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Published: March 25, 2021
Skydiving is the original extreme sport, and such pursuits are hard on your body, right? Extreme sports are loosely defined as including an element of risk, and while leaping out of airplanes does indeed have some risk involved - it is way, way more managed and precise than it is often presented. Skydiving is an intense, thrilling experience but it is also a sport, a lifestyle, and a full-time occupation - in which training, experience, and technology are all applied thoroughly to make it comfortable and repeatable. Without prior knowledge, it is quite easy to think that jumping out of an airplane, deploying a parachute, and landing on the ground is tough on your back - but with just a small amount of the right training and information it is an active but entirely non-violent good time. Here is a bit of detail...
Skydiving aircraft are small by comparison. Instead of walking on board like a commercial flight, embarking is more like clambering into the back of a truck with your friends. Everyone faces backward and there are no seats because they get in the way. The exit order depends on who is doing what, so getting in correctly first is important. It is not exactly luxurious travel, but being in the plane is comfortable enough and you are not in there for long. Moving around carefully is the way to do things without any stress and strain, and you will receive specific instructions throughout the process - in the briefing, when you board and when you are preparing to jump.
Freefall is a comfy place. The 'relative wind' created by falling through the air at 120mph supports your body, and the arch position that you perform is not hard on your back. You can carefully practice arching on the ground by lying on your front and picking up your chin to look forwards and everything else except your hips. Even for a few seconds, this feels like hard work, but up in the sky, you won't even notice. The arch position is the one you use for tandem skydiving and what you learn first as a student because it is very stable and keeps you belly down with your parachute where it needs to be (on your back pointing upwards).
Parachutes are very good at what they are designed to do. They want to be open and flying more than they want to be packed into a container, and using science and maths and brains people have tweaked and refined modern canopies to get exactly the performance needed. The deployment part, when you slow down from terminal velocity (120mph thereabouts) happens smoothly rather than all at once - and although video footage of skydivers deploying looks as though they decelerate really fast - it is actually smooth and steady.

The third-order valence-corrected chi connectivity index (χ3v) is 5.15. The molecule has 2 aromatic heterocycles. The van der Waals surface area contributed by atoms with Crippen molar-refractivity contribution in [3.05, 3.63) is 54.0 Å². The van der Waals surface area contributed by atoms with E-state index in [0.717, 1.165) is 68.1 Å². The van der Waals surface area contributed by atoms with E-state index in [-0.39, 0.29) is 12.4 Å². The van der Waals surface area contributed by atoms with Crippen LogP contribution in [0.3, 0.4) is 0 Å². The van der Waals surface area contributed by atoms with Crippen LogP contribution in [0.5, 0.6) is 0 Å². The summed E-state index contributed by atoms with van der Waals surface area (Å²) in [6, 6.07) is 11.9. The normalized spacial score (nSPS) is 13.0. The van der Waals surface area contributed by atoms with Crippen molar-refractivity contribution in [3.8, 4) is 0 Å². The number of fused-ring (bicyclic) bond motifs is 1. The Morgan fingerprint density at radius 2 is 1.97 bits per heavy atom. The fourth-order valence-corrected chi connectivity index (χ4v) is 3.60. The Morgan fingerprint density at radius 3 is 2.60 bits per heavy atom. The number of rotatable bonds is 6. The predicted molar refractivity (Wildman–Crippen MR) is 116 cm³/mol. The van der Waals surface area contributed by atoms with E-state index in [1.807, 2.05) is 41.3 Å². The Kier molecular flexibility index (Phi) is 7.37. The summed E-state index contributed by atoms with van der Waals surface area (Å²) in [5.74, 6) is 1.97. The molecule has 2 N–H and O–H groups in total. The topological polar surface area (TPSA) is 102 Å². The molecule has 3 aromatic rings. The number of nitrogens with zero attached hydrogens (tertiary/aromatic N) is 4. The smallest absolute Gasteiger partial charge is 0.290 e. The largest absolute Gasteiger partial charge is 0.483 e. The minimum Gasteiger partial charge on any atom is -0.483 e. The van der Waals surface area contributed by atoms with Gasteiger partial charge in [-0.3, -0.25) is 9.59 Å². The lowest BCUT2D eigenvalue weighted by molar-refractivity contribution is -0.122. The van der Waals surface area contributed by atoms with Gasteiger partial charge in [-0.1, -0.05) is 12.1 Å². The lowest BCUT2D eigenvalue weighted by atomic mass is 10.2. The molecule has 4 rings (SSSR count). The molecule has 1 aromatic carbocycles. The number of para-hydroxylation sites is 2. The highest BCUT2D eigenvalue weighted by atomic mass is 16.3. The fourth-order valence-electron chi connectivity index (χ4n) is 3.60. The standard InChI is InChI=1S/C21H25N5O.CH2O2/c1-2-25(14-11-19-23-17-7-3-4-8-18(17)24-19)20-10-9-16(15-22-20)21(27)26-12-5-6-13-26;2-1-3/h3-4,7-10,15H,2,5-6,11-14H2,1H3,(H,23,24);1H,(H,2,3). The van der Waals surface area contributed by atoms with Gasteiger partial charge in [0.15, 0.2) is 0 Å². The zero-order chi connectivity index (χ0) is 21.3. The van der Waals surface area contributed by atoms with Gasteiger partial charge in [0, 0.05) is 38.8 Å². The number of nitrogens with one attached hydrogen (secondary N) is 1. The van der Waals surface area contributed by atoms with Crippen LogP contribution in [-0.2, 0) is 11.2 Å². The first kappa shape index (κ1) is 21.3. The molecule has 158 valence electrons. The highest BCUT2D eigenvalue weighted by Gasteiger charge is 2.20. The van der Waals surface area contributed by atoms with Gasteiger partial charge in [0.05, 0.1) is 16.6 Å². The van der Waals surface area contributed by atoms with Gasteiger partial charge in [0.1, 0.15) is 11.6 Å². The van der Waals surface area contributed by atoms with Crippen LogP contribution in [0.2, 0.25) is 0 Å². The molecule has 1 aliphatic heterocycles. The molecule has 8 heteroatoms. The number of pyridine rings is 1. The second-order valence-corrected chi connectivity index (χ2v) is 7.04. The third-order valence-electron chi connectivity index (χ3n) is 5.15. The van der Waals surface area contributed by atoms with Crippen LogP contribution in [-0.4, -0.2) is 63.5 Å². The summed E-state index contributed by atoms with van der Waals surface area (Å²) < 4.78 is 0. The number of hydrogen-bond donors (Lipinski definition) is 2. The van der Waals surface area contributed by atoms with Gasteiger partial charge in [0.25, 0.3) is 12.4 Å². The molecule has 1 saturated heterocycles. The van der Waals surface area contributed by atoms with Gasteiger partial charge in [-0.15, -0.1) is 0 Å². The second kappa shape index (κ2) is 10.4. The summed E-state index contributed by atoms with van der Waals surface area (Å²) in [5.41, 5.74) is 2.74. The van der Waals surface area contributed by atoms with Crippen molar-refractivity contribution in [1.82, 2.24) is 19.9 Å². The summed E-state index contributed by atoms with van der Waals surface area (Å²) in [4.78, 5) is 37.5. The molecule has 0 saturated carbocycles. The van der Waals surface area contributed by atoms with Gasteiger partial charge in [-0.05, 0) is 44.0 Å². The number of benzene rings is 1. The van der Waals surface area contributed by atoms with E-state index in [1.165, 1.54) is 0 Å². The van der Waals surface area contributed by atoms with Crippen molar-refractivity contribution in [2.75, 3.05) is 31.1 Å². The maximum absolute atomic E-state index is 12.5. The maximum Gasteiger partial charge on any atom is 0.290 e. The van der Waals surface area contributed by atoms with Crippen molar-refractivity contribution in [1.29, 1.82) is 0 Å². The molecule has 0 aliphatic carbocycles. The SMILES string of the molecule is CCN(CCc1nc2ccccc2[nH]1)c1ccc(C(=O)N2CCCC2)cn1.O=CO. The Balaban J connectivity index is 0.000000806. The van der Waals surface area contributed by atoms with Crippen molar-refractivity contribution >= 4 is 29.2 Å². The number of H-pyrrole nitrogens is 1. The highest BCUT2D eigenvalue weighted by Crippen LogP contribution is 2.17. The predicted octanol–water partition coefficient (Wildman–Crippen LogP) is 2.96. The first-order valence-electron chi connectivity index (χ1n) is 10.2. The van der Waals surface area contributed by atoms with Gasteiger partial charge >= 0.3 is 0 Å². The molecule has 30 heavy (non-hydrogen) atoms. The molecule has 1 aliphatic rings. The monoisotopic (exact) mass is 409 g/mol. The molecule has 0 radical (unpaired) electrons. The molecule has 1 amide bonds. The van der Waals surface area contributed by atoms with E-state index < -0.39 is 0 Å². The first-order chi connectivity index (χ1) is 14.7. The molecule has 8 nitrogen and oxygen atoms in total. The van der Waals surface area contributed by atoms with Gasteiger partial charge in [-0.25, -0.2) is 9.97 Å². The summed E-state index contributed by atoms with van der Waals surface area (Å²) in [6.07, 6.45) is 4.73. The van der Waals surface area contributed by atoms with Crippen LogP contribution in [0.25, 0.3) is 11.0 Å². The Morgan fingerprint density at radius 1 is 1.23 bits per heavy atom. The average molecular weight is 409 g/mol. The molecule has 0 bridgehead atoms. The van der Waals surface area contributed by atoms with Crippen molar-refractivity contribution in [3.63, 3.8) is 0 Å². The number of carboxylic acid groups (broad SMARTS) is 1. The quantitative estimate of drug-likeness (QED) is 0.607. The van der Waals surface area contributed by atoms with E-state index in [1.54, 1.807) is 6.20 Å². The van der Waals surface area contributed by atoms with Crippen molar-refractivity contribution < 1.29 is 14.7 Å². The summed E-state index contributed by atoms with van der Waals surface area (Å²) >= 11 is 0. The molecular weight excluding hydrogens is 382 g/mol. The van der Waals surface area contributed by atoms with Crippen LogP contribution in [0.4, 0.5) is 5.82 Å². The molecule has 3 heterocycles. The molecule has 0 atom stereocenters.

Parachutes can be steered to where you want to go and can be flared for landing. A landing flare is done to transfer the energy of your downward and forward motion into level flight and slowing speed. With a little timing, landing a parachute is as gentle as hopping down off a single step, or in the case of tandem skydiving - sliding in on your bum (it is much easier to slide than to land on your feet with two people harnessed together). If you are jumping tandem, you need to pick your legs up at the hip and have them straight out in front for landing - but this is just for the final few seconds and will be queued by your instructor.
Skydiving is not bad for your back, and skydiving with back problems is possible - but if you do have a back issue and want to skydive the best course of action is to consult your doctor first. We are also available to answer any questions you might have about the process before you book. Skydiving is surprisingly accessible and we want as many people as possible to jump with us - but we are not doctors. While it is much, much less than most people think - jumping from airplanes does include an element of risk. A parachute can open a little hard or a landing can be a touch bumpy, but such things are few and far between. Skydiving is not a ride, it is a sport. If you are a tandem student or learning to skydive by yourself, you contribute to things going perfectly by engaging with it and doing your part of things extra well - stretch out a bit in the morning, listen properly to the briefing, move purposefully in the plane, hold the correct position and listen to your instructor. Most importantly though - have all the fun! Skydiving is a truly amazing thing and we look forward to having you jump with us.
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